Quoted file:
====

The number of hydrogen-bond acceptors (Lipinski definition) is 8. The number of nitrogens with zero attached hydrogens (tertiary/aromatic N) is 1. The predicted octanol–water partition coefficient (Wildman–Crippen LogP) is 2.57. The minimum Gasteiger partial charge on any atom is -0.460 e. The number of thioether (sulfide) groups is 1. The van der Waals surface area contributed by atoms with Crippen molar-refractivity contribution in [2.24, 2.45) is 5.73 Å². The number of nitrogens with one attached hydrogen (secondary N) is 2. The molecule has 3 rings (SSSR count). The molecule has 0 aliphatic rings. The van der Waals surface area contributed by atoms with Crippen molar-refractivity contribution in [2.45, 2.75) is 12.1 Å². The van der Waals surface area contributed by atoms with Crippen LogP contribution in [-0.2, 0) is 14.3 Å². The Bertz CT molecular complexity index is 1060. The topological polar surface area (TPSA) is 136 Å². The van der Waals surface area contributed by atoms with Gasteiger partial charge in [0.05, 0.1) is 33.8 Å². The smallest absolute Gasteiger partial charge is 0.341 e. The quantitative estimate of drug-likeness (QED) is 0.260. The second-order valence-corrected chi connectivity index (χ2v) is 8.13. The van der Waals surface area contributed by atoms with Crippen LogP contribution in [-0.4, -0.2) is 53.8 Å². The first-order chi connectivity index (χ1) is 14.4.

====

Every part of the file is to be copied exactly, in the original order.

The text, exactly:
The number of hydrogen-bond acceptors (Lipinski definition) is 8. The number of nitrogens with zero attached hydrogens (tertiary/aromatic N) is 1. The predicted octanol–water partition coefficient (Wildman–Crippen LogP) is 2.57. The minimum Gasteiger partial charge on any atom is -0.460 e. The number of thioether (sulfide) groups is 1. The van der Waals surface area contributed by atoms with Crippen molar-refractivity contribution in [2.24, 2.45) is 5.73 Å². The number of nitrogens with one attached hydrogen (secondary N) is 2. The molecule has 3 rings (SSSR count). The molecule has 0 aliphatic rings. The van der Waals surface area contributed by atoms with Crippen molar-refractivity contribution in [2.45, 2.75) is 12.1 Å². The van der Waals surface area contributed by atoms with Crippen LogP contribution in [-0.2, 0) is 14.3 Å². The Bertz CT molecular complexity index is 1060. The topological polar surface area (TPSA) is 136 Å². The van der Waals surface area contributed by atoms with Gasteiger partial charge in [0.05, 0.1) is 33.8 Å². The smallest absolute Gasteiger partial charge is 0.341 e. The quantitative estimate of drug-likeness (QED) is 0.260. The second-order valence-corrected chi connectivity index (χ2v) is 8.13. The van der Waals surface area contributed by atoms with Crippen LogP contribution in [-0.4, -0.2) is 53.8 Å². The first-order chi connectivity index (χ1) is 14.4.